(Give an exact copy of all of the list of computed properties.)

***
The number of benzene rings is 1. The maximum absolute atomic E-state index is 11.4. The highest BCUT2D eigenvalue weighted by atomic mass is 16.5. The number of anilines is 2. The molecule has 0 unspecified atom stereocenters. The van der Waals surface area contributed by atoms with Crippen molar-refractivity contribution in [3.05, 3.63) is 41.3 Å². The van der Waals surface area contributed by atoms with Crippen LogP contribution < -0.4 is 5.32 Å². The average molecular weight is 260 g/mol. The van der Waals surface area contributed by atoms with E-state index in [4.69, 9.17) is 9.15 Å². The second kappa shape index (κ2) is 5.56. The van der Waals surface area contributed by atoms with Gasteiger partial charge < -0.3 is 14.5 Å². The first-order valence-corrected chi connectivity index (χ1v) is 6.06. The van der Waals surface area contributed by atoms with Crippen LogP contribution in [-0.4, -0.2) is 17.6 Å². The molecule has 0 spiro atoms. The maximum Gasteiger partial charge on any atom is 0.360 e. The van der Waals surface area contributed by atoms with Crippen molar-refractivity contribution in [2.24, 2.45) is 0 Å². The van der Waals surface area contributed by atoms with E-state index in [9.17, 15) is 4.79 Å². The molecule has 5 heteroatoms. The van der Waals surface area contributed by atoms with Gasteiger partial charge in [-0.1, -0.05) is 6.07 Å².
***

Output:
The number of benzene rings is 1. The maximum absolute atomic E-state index is 11.4. The highest BCUT2D eigenvalue weighted by atomic mass is 16.5. The number of anilines is 2. The molecule has 0 unspecified atom stereocenters. The van der Waals surface area contributed by atoms with Crippen molar-refractivity contribution in [3.05, 3.63) is 41.3 Å². The van der Waals surface area contributed by atoms with Crippen LogP contribution < -0.4 is 5.32 Å². The average molecular weight is 260 g/mol. The van der Waals surface area contributed by atoms with E-state index in [4.69, 9.17) is 9.15 Å². The second kappa shape index (κ2) is 5.56. The van der Waals surface area contributed by atoms with Gasteiger partial charge < -0.3 is 14.5 Å². The first-order valence-corrected chi connectivity index (χ1v) is 6.06. The van der Waals surface area contributed by atoms with Crippen LogP contribution in [-0.4, -0.2) is 17.6 Å². The molecule has 0 spiro atoms. The maximum Gasteiger partial charge on any atom is 0.360 e. The van der Waals surface area contributed by atoms with Crippen molar-refractivity contribution in [2.24, 2.45) is 0 Å². The van der Waals surface area contributed by atoms with E-state index in [9.17, 15) is 4.79 Å². The molecule has 5 heteroatoms. The van der Waals surface area contributed by atoms with Gasteiger partial charge in [-0.1, -0.05) is 6.07 Å².